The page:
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Describe a therapeutic approach of your choice in terms of key concepts and therapeutic process.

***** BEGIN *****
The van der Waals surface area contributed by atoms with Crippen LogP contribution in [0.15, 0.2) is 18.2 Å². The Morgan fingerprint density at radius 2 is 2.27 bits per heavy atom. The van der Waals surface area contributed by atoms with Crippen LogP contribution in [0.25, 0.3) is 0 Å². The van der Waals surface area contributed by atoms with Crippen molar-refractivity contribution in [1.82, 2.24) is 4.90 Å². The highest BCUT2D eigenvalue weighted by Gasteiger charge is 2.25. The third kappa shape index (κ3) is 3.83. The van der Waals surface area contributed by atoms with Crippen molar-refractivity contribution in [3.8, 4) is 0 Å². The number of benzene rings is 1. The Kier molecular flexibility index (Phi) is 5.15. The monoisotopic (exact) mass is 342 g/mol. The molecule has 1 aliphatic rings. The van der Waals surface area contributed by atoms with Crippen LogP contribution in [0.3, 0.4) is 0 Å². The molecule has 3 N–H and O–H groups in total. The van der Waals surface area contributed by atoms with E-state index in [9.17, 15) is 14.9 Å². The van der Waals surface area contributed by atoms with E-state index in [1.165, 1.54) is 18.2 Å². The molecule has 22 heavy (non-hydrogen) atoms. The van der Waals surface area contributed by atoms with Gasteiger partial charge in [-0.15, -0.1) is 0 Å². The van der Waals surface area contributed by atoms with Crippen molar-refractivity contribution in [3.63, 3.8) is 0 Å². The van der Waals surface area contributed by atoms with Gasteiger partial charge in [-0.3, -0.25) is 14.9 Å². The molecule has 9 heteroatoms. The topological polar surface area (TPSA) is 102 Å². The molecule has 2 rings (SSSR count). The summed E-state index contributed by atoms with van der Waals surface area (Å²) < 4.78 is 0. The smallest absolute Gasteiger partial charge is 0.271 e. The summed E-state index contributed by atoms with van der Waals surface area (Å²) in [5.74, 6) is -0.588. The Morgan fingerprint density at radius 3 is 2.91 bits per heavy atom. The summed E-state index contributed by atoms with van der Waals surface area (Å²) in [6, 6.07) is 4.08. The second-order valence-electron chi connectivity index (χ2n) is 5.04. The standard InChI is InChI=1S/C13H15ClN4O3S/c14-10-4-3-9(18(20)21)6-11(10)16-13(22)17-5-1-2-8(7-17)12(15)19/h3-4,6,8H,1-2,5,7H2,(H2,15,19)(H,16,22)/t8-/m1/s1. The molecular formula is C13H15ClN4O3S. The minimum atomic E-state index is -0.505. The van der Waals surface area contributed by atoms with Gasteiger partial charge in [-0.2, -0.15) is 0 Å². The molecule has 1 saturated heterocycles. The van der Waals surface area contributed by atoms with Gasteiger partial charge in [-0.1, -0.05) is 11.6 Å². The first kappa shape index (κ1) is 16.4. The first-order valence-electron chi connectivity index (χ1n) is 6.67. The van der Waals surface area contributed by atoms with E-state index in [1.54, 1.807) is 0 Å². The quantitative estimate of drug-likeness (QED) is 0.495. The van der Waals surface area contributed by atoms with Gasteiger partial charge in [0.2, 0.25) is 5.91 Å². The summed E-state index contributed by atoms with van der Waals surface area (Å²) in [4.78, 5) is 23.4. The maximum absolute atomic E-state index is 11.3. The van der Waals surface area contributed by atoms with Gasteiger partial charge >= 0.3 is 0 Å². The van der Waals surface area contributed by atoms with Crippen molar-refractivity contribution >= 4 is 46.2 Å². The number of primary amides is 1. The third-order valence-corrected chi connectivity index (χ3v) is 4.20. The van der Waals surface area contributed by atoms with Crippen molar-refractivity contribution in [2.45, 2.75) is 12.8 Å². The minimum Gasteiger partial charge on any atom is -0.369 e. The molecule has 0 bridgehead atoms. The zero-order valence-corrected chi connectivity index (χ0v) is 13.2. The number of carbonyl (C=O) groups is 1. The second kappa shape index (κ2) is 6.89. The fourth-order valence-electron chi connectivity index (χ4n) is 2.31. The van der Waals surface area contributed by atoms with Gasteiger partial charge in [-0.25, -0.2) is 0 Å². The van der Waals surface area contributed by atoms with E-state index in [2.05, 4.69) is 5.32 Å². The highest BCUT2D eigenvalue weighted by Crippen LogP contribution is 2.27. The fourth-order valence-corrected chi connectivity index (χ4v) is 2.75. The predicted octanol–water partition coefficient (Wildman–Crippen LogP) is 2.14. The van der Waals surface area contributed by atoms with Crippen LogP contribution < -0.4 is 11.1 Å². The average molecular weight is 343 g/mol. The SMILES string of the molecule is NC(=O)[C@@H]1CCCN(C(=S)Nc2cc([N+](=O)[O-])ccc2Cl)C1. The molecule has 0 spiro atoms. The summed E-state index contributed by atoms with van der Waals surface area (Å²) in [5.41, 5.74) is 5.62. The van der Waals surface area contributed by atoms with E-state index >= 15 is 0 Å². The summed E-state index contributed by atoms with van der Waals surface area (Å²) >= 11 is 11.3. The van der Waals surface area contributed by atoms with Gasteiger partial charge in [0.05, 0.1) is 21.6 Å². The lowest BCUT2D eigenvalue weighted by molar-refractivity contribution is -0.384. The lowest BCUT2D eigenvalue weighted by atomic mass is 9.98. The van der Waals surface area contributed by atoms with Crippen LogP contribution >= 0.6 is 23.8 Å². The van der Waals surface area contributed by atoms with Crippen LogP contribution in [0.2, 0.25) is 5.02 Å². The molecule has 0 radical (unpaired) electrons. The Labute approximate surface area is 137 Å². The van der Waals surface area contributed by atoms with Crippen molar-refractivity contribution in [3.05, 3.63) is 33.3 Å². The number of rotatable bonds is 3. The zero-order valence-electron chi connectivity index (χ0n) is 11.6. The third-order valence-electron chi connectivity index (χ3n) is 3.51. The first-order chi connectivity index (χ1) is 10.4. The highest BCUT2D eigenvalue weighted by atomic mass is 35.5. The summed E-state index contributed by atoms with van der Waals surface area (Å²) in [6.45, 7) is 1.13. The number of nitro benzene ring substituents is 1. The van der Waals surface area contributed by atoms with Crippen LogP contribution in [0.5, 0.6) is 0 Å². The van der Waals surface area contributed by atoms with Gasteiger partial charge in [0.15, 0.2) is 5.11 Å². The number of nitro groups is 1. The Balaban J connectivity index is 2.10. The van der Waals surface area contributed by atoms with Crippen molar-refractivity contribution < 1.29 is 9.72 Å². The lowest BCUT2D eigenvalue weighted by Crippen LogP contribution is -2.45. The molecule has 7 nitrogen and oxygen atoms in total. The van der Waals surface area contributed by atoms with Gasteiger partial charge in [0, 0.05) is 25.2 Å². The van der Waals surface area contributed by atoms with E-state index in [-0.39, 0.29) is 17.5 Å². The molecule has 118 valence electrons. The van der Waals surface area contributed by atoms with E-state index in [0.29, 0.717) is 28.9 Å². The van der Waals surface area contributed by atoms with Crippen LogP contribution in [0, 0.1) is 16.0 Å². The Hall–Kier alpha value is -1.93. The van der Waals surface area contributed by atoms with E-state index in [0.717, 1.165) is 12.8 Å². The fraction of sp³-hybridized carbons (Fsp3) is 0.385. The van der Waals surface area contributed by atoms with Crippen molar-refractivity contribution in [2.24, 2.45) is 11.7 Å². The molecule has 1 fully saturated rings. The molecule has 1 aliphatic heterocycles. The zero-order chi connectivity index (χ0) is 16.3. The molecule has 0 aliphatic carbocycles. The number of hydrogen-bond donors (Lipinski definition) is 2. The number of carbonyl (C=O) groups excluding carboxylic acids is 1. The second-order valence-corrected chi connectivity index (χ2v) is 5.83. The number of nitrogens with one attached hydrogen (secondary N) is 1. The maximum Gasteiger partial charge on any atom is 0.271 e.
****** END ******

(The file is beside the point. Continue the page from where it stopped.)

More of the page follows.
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The use of Narrative Therapy Describe a therapeutic approach of your choice in terms of key concepts and therapeutic process. Also explain how this approach contributes to your self understanding. Describe the ethical and multicultural relevant issues. TABLE OF CONTENTS TABLE OF CONTENTS 2 1 INTRODUCTION 4 2 THE CONTEXT OF NARRATIVE THERAPY 4 3 KEY CONCEPTS OF NARRATIVE THERAPY 5 3.1 The narrative metaphor 5 3.2 Social constructionism 5 3.3 Post-modernism 6 3.4 Post-structuralism 7 4 THE THERAPEUTIC PROCESS 7 4.1 A re-authoring therapy 7 4.2 Telling the problem-saturated story 7 4.3 Naming the problem 7 4.4 Externalising discourses 8 4.5 Deconstructing dominant discourses 8 4.6 Constructing Positive Alternatives - Unique Outcomes 8 4.7 Taking a position on the problem 9 4.8 Re-telling the new story 9 4.9 Audiences 9 4.10 Therapeutic documents 10 4.11 Ending therapy 10 5 THERAPEUTIC GOALS 10 5.1.1 Re-authoring of a problem-saturated life story 10 5.1.2 Privileging family members 10 5.1.3 Creating a safe space 10 6 THERAPIST'S FUNCTION AND ROLE 11 7 CLIENT'S EXPERIENCE IN THERAPY 11 8 RELATIONSHIP BETWEEN THERAPIST AND CLIENT 11 9 A CONTRIBUTION TO MY SELF UNDERSTANDING 12 9.1 My thin and problem-saturated story 12 9.2 Externalising the problem 12 9.3 Unique Outcomes 13 9.4 An audience 13 9.5 Retelling my new story 13 10 MULTICULTURAL ISSUES 14 11 ETHICAL ISSUES 15 12 CONCLUSION 15 13 REFERENCE LIST: 16 1 INTRODUCTION The therapeutic modality I have chosen is Narrative therapy because I find it to be a useful approach that is not directive and instrumental, but is rather an attitudinal collaborative approach that influences a therapist's way of being. This approach does not lend itself to any specific techniques in the counseling process but makes use of a wide variety of methods of intervention to assist the individual in need. According the narrative metaphor we all make sense of our lives through stories or self-narratives. ...read more.